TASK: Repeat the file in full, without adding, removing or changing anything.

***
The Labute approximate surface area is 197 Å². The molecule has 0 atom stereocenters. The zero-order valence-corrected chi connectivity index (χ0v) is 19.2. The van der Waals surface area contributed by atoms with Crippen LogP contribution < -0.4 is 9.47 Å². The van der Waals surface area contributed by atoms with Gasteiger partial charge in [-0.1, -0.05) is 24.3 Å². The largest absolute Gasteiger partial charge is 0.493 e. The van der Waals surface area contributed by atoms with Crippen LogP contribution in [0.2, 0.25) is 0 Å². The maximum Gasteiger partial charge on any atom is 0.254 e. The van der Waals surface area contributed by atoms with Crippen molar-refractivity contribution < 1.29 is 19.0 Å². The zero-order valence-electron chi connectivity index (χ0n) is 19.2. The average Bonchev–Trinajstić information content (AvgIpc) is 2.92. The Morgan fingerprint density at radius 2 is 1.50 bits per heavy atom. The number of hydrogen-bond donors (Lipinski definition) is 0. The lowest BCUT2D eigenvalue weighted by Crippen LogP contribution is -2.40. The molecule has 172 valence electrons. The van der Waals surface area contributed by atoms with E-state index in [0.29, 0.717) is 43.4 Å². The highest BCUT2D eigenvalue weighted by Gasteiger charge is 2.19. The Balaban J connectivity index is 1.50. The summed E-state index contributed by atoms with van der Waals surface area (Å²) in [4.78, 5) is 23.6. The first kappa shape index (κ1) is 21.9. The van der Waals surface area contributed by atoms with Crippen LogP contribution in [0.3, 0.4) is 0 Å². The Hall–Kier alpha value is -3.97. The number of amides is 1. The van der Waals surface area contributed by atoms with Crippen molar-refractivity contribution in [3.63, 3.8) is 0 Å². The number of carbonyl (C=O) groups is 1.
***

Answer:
The Labute approximate surface area is 197 Å². The molecule has 0 atom stereocenters. The zero-order valence-corrected chi connectivity index (χ0v) is 19.2. The van der Waals surface area contributed by atoms with Crippen LogP contribution < -0.4 is 9.47 Å². The van der Waals surface area contributed by atoms with Gasteiger partial charge in [-0.1, -0.05) is 24.3 Å². The largest absolute Gasteiger partial charge is 0.493 e. The van der Waals surface area contributed by atoms with Crippen LogP contribution in [0.2, 0.25) is 0 Å². The maximum Gasteiger partial charge on any atom is 0.254 e. The van der Waals surface area contributed by atoms with Crippen molar-refractivity contribution < 1.29 is 19.0 Å². The zero-order valence-electron chi connectivity index (χ0n) is 19.2. The average Bonchev–Trinajstić information content (AvgIpc) is 2.92. The Morgan fingerprint density at radius 2 is 1.50 bits per heavy atom. The number of hydrogen-bond donors (Lipinski definition) is 0. The lowest BCUT2D eigenvalue weighted by Crippen LogP contribution is -2.40. The molecule has 172 valence electrons. The van der Waals surface area contributed by atoms with E-state index in [0.29, 0.717) is 43.4 Å². The highest BCUT2D eigenvalue weighted by Gasteiger charge is 2.19. The Balaban J connectivity index is 1.50. The summed E-state index contributed by atoms with van der Waals surface area (Å²) in [4.78, 5) is 23.6. The first kappa shape index (κ1) is 21.9. The van der Waals surface area contributed by atoms with Crippen LogP contribution in [0.3, 0.4) is 0 Å². The Hall–Kier alpha value is -3.97. The number of amides is 1. The van der Waals surface area contributed by atoms with Crippen molar-refractivity contribution in [3.63, 3.8) is 0 Å². The number of carbonyl (C=O) groups is 1.